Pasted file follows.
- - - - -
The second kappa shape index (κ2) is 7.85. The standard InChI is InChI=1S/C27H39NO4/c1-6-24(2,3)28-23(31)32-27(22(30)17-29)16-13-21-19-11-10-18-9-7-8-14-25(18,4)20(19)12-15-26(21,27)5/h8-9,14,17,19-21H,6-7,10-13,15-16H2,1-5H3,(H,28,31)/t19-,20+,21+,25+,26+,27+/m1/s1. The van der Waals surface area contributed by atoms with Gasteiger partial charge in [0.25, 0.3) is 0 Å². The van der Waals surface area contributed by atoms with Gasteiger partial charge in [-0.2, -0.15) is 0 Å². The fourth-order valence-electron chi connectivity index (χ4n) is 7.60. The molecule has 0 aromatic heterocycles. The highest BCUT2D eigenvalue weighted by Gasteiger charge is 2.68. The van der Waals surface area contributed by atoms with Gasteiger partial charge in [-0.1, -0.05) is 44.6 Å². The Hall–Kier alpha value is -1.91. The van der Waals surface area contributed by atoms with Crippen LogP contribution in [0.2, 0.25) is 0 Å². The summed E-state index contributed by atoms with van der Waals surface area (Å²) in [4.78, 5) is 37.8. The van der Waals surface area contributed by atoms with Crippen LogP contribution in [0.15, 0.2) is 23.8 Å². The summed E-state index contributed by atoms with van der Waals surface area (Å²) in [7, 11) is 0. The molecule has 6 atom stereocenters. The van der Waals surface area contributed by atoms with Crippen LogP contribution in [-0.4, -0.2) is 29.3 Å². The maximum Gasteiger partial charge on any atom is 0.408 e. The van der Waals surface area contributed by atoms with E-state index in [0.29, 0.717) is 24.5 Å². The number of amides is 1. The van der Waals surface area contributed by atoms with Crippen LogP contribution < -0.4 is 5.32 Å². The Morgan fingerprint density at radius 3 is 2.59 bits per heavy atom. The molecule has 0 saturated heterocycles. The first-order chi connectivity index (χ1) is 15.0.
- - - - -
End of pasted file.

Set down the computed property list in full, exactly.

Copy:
The second kappa shape index (κ2) is 7.85. The standard InChI is InChI=1S/C27H39NO4/c1-6-24(2,3)28-23(31)32-27(22(30)17-29)16-13-21-19-11-10-18-9-7-8-14-25(18,4)20(19)12-15-26(21,27)5/h8-9,14,17,19-21H,6-7,10-13,15-16H2,1-5H3,(H,28,31)/t19-,20+,21+,25+,26+,27+/m1/s1. The van der Waals surface area contributed by atoms with Gasteiger partial charge in [0.25, 0.3) is 0 Å². The van der Waals surface area contributed by atoms with Gasteiger partial charge in [-0.2, -0.15) is 0 Å². The fourth-order valence-electron chi connectivity index (χ4n) is 7.60. The molecule has 0 aromatic heterocycles. The highest BCUT2D eigenvalue weighted by Gasteiger charge is 2.68. The van der Waals surface area contributed by atoms with Gasteiger partial charge in [-0.1, -0.05) is 44.6 Å². The Hall–Kier alpha value is -1.91. The van der Waals surface area contributed by atoms with Crippen LogP contribution in [0.2, 0.25) is 0 Å². The summed E-state index contributed by atoms with van der Waals surface area (Å²) in [4.78, 5) is 37.8. The van der Waals surface area contributed by atoms with Crippen LogP contribution in [0.15, 0.2) is 23.8 Å². The summed E-state index contributed by atoms with van der Waals surface area (Å²) in [7, 11) is 0. The molecule has 6 atom stereocenters. The van der Waals surface area contributed by atoms with Crippen LogP contribution in [-0.4, -0.2) is 29.3 Å². The maximum Gasteiger partial charge on any atom is 0.408 e. The van der Waals surface area contributed by atoms with E-state index in [0.29, 0.717) is 24.5 Å². The number of amides is 1. The van der Waals surface area contributed by atoms with Crippen LogP contribution < -0.4 is 5.32 Å². The Morgan fingerprint density at radius 3 is 2.59 bits per heavy atom. The molecule has 0 saturated heterocycles. The first-order chi connectivity index (χ1) is 15.0.